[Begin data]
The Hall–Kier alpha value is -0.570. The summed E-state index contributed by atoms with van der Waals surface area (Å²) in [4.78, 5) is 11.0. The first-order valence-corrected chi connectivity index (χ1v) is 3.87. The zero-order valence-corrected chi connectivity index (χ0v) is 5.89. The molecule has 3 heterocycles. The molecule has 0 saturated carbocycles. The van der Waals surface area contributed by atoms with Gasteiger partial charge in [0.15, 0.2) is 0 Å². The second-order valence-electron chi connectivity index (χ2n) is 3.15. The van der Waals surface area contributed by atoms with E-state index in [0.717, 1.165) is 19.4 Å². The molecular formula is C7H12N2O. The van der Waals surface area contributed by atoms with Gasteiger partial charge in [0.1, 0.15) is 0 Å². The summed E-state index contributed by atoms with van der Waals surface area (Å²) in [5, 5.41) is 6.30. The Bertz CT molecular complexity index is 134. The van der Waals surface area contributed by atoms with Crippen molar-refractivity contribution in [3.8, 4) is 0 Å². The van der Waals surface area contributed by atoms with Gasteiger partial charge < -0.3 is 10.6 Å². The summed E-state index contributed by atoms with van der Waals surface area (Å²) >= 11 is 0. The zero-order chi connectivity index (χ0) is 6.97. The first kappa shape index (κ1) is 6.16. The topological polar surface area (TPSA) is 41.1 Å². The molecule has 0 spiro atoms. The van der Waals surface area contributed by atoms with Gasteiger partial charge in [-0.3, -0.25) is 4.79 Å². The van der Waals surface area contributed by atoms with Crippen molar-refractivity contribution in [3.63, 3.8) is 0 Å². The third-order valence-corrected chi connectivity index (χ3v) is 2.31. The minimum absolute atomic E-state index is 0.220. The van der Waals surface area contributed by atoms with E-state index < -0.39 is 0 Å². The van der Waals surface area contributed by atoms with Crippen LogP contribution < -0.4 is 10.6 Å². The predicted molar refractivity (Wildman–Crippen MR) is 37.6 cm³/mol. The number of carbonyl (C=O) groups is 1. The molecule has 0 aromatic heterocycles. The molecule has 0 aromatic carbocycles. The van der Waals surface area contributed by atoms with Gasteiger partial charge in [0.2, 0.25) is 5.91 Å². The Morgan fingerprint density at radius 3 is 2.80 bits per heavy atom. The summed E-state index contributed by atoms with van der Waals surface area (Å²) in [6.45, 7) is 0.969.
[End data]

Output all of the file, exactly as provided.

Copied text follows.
The Hall–Kier alpha value is -0.570. The summed E-state index contributed by atoms with van der Waals surface area (Å²) in [4.78, 5) is 11.0. The first-order valence-corrected chi connectivity index (χ1v) is 3.87. The zero-order valence-corrected chi connectivity index (χ0v) is 5.89. The molecule has 3 heterocycles. The molecule has 0 saturated carbocycles. The van der Waals surface area contributed by atoms with Gasteiger partial charge in [0.15, 0.2) is 0 Å². The second-order valence-electron chi connectivity index (χ2n) is 3.15. The van der Waals surface area contributed by atoms with E-state index in [0.717, 1.165) is 19.4 Å². The molecular formula is C7H12N2O. The van der Waals surface area contributed by atoms with Gasteiger partial charge in [0.1, 0.15) is 0 Å². The summed E-state index contributed by atoms with van der Waals surface area (Å²) in [5, 5.41) is 6.30. The Bertz CT molecular complexity index is 134. The van der Waals surface area contributed by atoms with Crippen molar-refractivity contribution in [3.8, 4) is 0 Å². The van der Waals surface area contributed by atoms with Gasteiger partial charge < -0.3 is 10.6 Å². The summed E-state index contributed by atoms with van der Waals surface area (Å²) >= 11 is 0. The zero-order chi connectivity index (χ0) is 6.97. The first kappa shape index (κ1) is 6.16. The topological polar surface area (TPSA) is 41.1 Å². The molecule has 0 spiro atoms. The van der Waals surface area contributed by atoms with Gasteiger partial charge in [-0.3, -0.25) is 4.79 Å². The van der Waals surface area contributed by atoms with Crippen molar-refractivity contribution in [3.63, 3.8) is 0 Å². The third-order valence-corrected chi connectivity index (χ3v) is 2.31. The minimum absolute atomic E-state index is 0.220. The van der Waals surface area contributed by atoms with E-state index < -0.39 is 0 Å². The van der Waals surface area contributed by atoms with Crippen LogP contribution < -0.4 is 10.6 Å². The predicted molar refractivity (Wildman–Crippen MR) is 37.6 cm³/mol. The number of carbonyl (C=O) groups is 1. The molecule has 0 aromatic heterocycles. The molecule has 0 aromatic carbocycles. The van der Waals surface area contributed by atoms with Gasteiger partial charge in [0.2, 0.25) is 5.91 Å². The Morgan fingerprint density at radius 3 is 2.80 bits per heavy atom. The summed E-state index contributed by atoms with van der Waals surface area (Å²) in [6.45, 7) is 0.969.